The AFUE ratings indicated a higher efficiency for gas over oil. I am about to replace my boiler. Would switching to gas make sense: economically, environmentally?
Ric thanks for your message. You are asking a very common question and unfortunately it is not all that easy to answer. You are correct that many natural gas boilers have a higher AFUE rating then some oil boilers. However, it depends somewhat on what kind of oil boiler you are talking about. Some types of oil boilers, particularly condensing oil boilers, have AFUE ratings that are as high as for natural gas boilers. Therefore, in order to make a good decision you have to look at factors such as boiler maintenance and the price of fuel going forward. Most heating and cooling experts we have talked to feel that in general oil boilers require more frequent maintenance than natural gas boilers. We have found that for most homeowners it is very important to have good regular maintenance of their boiler for both efficiency and safety considerations. A properly maintained boiler is less costly in the long run. You might want to consider a boiler maintenance plan if your utility company provides this service, and most do. You can compare service plan costs from your utility company or companies for each type of fuel. If the maintenance costs are similar then this may not be a factor but we have found that in many cases natural gas maintenance plans are less costly.
Boilers last a long time so in our opinion we think the biggest economic difference over time is probably going to end up being the cost of fuel. Therefore in order to judge which is best you are left in the unfortunate position of having to prognosticate the difference in natural gas vs fuel oil prices for the next twenty years. If you were to look at it today the pendulum would swing strongly in favor of natural gas. Fuel oil prices shot up by 97% in 2007 as opposed to natural gas which rose about 11%. As we enter the era of post peak oil we think it is likely both natural gas and fuel oil will continue to increase in price. However, we believe the competition for oil resources will be greater than for natural gas and so it is likely that the proportional increase in fuel oil prices will be greater. This is however a best guess based on limited economic data so please take this observation with a large grain of salt.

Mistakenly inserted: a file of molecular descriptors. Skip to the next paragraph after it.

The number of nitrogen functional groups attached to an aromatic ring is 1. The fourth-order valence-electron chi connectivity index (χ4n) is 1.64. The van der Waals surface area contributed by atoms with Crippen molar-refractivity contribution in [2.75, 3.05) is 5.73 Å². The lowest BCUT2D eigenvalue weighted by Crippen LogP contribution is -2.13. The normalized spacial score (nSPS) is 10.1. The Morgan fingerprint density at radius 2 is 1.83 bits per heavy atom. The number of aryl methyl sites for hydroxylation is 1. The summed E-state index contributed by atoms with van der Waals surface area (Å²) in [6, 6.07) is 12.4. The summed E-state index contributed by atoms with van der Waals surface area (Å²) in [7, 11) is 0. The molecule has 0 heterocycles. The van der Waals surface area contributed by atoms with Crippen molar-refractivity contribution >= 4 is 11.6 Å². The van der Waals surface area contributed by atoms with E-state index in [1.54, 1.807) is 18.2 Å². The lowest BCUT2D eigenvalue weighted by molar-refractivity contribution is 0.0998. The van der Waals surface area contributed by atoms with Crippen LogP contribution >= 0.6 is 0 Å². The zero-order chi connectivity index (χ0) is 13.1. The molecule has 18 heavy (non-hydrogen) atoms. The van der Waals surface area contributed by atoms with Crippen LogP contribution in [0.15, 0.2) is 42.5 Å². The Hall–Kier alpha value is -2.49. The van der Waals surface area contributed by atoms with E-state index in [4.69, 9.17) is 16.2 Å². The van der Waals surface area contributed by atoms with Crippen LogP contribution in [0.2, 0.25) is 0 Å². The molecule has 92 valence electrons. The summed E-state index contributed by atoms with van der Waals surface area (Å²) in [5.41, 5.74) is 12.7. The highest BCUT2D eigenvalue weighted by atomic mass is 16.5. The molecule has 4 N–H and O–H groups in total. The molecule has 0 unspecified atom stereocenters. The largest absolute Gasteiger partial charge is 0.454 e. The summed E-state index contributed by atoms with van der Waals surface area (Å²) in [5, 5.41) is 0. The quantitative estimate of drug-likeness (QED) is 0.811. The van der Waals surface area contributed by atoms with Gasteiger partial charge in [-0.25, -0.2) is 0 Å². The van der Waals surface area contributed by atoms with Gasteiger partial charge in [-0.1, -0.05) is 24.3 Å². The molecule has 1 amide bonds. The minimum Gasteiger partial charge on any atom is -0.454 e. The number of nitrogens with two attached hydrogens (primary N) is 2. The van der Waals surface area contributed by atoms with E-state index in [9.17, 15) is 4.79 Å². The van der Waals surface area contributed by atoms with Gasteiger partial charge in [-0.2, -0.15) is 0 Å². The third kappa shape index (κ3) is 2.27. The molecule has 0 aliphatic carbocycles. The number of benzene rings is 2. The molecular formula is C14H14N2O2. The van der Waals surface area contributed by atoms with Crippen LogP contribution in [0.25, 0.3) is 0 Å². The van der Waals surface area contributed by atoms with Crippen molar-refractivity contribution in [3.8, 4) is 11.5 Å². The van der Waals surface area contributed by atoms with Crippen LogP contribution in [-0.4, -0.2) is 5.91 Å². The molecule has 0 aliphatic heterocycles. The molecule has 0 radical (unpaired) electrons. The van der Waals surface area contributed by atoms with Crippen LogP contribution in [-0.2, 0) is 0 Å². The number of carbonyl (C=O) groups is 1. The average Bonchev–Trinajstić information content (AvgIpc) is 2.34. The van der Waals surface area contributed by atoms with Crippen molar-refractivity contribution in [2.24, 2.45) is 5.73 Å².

From an environmental standpoint frankly both natural oil and fuel oil are bad for the environment. They both take trapped underground carbon and release it into the atmosphere which increases global warming. Both types of fuel add to air pollution and both disrupt the land when we drill for them. All in all when it comes to fuel oil versus natural gas it is a lose-lose proposition.
There are a couple of suggestions we would make since you are considering replacing your boiler. You did not specify whether or not your boiler was for water heating or home space heating. If it is the latter then we would also recommend that you put in a new thermostats at the same time you put in a new boiler. Modern digital thermostats can provide much greater control over how you use heating in your home and are very inexpensive considering the improvement they can make in your energy costs. If you are using the boiler only for hot water heating you might also want to consider going with a solar hot water heater. These types of water heaters have improved dramatically over the last twenty years and are an extremely effective way of reducing your energy costs. In addition they do absolutely no damage to the environment. Most systems cost between $4000 and $7000 and can pay for themselves in just a few years. In addition, many states now provide tax incentives and rebates for solar hot water heaters which can further reduce the cost.
That was our response to our reader's question. Let us know what you think!